Mt. Rainier:

What would happen if it blew its top?


The last time Mount Rainier erupted was in 1852, however the most real danger to people living in the shadow of the volcano is that of large mudflows called lahars. More than 5,000 years ago a large lahar swept down the mountain and out to the Puget Sound, covering an area that is now heavily populated.

PARADISE - Every summer many people from the Lower Yakima Valley make their way west to visit Mount Rainier National Park without giving any thought to the geological wonder they are camping on. According to the National Park Service, Mount Rainier is the highest volcano in the Cascade Range with volcanic activity that began between half a million and a million years ago.

Michael Larson, Mount Rainier's visual information specialist, said the last time the volcano erupted was more than 150 years ago in 1852. He explained that unlike other volcanoes in the Cascade Range, Mount Rainier has no pattern of eruption.

According to the National Park Service, if the volcano were to erupt it would be proceeded by a significant number of small earthquakes, lasting anywhere from weeks to months. The physical appearance of the mountain would also change as pressure built up within the volcano. Information from the park service states the eruption would probably begin with small bursts of gasses from the volcano, followed by a release of magma.

However, Larson said in recent months there has been no increase in seismic activity on the mountain. According to the Pacific Northwest Seismograph Network, the last earthquake measured at Mount Rainier took place Dec. 5, and was a small quake with a 0.2 magnitude that was measured at a depth of 2.5 kilometers.

However, the most immediate concern when visiting Mount Rainier isn't necessarily the issue of the volcano erupting, instead it is the possibility of a lahar or mudflow. Larson said Mount Rainier traditionally has a lot of lahars, which can be caused when snow melts rapidly or rain falls heavily and mixes with earth to form these mudflows.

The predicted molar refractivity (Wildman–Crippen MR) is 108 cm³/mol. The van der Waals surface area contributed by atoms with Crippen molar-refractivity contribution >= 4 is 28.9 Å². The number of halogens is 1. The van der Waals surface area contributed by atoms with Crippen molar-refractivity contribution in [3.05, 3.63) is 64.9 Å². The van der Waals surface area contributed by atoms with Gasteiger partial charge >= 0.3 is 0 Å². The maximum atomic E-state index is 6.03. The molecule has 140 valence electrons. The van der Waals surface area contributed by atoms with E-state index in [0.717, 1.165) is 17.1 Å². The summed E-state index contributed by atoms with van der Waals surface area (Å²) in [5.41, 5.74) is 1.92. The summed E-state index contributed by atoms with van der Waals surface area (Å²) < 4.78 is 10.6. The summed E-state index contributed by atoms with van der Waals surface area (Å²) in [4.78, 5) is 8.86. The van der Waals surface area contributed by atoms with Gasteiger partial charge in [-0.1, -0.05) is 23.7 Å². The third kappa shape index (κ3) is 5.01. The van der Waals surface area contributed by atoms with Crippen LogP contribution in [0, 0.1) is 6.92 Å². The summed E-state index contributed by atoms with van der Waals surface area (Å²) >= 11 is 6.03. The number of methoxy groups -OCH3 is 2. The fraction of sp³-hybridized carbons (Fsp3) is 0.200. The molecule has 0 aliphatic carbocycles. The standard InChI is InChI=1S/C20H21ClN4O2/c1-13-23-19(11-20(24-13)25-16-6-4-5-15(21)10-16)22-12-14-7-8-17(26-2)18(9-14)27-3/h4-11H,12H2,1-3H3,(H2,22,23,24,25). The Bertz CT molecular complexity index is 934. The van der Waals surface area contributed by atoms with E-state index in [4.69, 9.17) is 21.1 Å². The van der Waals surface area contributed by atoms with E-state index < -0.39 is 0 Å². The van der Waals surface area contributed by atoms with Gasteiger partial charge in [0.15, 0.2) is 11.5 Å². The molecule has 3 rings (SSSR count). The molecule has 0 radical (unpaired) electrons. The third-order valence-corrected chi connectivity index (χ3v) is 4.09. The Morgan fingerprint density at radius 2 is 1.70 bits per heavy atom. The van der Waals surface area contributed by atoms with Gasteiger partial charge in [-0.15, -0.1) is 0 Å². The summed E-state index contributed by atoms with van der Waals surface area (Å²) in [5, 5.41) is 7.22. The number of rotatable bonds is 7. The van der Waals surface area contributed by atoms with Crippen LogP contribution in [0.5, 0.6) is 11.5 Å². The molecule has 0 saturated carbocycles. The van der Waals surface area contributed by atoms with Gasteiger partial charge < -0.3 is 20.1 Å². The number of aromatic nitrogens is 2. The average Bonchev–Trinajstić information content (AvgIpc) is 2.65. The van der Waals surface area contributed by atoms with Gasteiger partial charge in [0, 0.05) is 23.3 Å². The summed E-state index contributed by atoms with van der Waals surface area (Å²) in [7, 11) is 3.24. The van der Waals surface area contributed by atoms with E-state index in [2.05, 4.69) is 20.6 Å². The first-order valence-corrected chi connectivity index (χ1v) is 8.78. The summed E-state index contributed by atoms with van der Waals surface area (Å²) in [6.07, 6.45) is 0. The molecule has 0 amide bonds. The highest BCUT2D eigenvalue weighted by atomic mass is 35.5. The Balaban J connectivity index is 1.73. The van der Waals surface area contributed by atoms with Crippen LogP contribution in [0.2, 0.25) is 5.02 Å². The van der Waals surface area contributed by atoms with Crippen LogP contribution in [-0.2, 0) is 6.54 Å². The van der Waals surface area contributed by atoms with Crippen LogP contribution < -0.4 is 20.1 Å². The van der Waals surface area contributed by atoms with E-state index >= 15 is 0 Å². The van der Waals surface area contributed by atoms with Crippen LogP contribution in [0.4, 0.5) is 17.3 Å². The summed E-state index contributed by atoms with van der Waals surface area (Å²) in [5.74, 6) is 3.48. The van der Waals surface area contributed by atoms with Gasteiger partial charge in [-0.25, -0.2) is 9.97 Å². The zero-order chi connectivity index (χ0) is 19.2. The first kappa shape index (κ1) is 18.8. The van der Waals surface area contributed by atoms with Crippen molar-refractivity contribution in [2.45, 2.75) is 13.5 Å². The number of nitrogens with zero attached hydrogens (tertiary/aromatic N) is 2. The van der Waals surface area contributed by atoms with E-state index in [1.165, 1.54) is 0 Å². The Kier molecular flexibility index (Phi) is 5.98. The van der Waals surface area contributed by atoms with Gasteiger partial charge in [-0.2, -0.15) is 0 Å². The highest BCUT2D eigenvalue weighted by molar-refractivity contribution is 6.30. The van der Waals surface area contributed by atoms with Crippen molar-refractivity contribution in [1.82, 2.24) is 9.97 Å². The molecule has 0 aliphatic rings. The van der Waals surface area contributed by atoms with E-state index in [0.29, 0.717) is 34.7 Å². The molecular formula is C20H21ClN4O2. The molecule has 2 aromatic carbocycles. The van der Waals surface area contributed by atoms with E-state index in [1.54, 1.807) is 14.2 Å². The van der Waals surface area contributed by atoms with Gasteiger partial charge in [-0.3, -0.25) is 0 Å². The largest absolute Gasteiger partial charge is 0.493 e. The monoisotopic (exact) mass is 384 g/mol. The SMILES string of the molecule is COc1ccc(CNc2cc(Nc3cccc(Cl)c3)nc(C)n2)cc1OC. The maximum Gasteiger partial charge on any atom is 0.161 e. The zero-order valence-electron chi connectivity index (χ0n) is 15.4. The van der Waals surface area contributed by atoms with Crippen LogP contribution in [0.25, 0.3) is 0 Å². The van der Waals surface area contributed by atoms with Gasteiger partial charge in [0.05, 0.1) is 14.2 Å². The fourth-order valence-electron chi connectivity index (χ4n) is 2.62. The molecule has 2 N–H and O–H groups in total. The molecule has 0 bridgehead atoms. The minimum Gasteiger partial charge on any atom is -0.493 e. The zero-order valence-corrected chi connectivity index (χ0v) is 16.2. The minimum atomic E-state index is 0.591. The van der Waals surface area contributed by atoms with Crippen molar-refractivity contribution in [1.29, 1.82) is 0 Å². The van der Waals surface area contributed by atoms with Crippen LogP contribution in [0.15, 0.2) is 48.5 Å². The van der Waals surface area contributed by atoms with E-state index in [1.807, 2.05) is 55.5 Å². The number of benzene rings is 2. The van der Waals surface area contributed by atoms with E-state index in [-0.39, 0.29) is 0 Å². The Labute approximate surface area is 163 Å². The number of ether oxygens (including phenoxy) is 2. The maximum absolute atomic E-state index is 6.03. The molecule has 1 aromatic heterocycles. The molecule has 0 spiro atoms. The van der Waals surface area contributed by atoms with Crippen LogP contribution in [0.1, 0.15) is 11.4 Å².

Larson said one of the real dangers comes from the fact that the area around Mount Rainier is now much more heavily populated than it was the last time the volcano experienced a large lahar 5,600 years ago. He explained that the Osceola mudflow took out a large chunk of the mountain and traveled along the White and Nisqually rivers all the way out to the Puget Sound.

Larson said there are now whole communities that have been built on top of the ancient mudflow, which means if it were to happen again there would be a higher risk of casualties. He noted that the communities of Enumclaw and Bording are located on top of remnants of the old mudflow, as well as parts of the Puyallup area.

Most recently, Larson said the mountain has experienced several debris flows, which are mudflows that do not travel outside the boundaries of the park. He said in 2002 Mount Rainier experienced a small debris flow, and in 2003 the volcano and surrounding area experienced flooding.

In the Lower Yakima Valley, the implications of Mount Rainier erupting would include anything from preparing for ash fallout to following instructions presented through emergency broadcasts. Donna Rahier, a spokesperson for the park, said if an eruption were to take place people in this area would be notified through the media, including emergency broadcasts, and told where to go and what to do.

Rahier said the instructions given to people living in the Lower Valley would depend on the type of eruption. She explained that Mount Rainier could either experience a Mount St. Helens-style blast or the danger could come in the form of a lahar. Rahier said if it was an ash eruption people in the Valley would be dealing with the same issues they faced in 1980 when Mount St. Helens erupted. She said if the eruption comes in the form of a mudslide, the Lower Valley would not likely see any direct effect.

"I don't think there are any major rivers out of the park that lead into the Yakima Valley," Rahier explained.

She said how people in Eastern Washington would receive information about Mount Rainier in case of a blast would be through different forms of the media, depending on how much notice officials had that an eruption was brewing.

"It depends on the circumstances at the time," Rahier said, noting that plans are in place for anything the mountain might present.

. Elena Olmstead can be contacted at (509) 837-4500, or e-mail her at



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